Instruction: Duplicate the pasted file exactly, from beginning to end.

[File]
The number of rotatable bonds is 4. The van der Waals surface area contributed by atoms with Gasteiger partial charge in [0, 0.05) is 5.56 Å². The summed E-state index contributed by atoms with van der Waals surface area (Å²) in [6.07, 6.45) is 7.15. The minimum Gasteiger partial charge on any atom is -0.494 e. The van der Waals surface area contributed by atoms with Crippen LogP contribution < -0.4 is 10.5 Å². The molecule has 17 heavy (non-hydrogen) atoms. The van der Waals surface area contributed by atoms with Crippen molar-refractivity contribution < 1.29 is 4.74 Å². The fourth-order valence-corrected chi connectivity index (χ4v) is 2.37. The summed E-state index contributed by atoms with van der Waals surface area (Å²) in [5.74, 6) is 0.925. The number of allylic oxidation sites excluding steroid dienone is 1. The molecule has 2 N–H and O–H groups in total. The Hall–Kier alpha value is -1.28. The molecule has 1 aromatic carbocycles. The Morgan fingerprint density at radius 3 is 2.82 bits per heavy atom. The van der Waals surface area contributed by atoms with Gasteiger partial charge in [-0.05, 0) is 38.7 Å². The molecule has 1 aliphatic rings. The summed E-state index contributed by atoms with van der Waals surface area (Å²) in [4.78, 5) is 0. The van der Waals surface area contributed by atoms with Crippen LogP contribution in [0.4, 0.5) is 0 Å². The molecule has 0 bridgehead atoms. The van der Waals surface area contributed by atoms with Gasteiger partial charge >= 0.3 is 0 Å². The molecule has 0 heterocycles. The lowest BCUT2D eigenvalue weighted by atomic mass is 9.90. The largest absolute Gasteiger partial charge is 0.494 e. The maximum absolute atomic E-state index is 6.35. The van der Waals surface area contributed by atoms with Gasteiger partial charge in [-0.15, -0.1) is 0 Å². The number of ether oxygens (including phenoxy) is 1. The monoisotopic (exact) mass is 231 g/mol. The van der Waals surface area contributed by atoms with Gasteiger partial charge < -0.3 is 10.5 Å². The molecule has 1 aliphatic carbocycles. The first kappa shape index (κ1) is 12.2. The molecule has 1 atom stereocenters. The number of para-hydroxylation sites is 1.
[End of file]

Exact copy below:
The number of rotatable bonds is 4. The van der Waals surface area contributed by atoms with Gasteiger partial charge in [0, 0.05) is 5.56 Å². The summed E-state index contributed by atoms with van der Waals surface area (Å²) in [6.07, 6.45) is 7.15. The minimum Gasteiger partial charge on any atom is -0.494 e. The van der Waals surface area contributed by atoms with Crippen LogP contribution < -0.4 is 10.5 Å². The molecule has 17 heavy (non-hydrogen) atoms. The van der Waals surface area contributed by atoms with Crippen molar-refractivity contribution < 1.29 is 4.74 Å². The fourth-order valence-corrected chi connectivity index (χ4v) is 2.37. The summed E-state index contributed by atoms with van der Waals surface area (Å²) in [5.74, 6) is 0.925. The number of allylic oxidation sites excluding steroid dienone is 1. The molecule has 2 N–H and O–H groups in total. The Hall–Kier alpha value is -1.28. The molecule has 1 aromatic carbocycles. The Morgan fingerprint density at radius 3 is 2.82 bits per heavy atom. The van der Waals surface area contributed by atoms with Gasteiger partial charge in [-0.05, 0) is 38.7 Å². The molecule has 1 aliphatic rings. The summed E-state index contributed by atoms with van der Waals surface area (Å²) in [4.78, 5) is 0. The van der Waals surface area contributed by atoms with Crippen LogP contribution in [0.4, 0.5) is 0 Å². The molecule has 0 bridgehead atoms. The van der Waals surface area contributed by atoms with Gasteiger partial charge >= 0.3 is 0 Å². The molecule has 0 heterocycles. The lowest BCUT2D eigenvalue weighted by atomic mass is 9.90. The largest absolute Gasteiger partial charge is 0.494 e. The maximum absolute atomic E-state index is 6.35. The van der Waals surface area contributed by atoms with Gasteiger partial charge in [-0.15, -0.1) is 0 Å². The number of ether oxygens (including phenoxy) is 1. The monoisotopic (exact) mass is 231 g/mol. The van der Waals surface area contributed by atoms with Gasteiger partial charge < -0.3 is 10.5 Å². The molecule has 1 aliphatic carbocycles. The first kappa shape index (κ1) is 12.2. The molecule has 1 atom stereocenters. The number of para-hydroxylation sites is 1.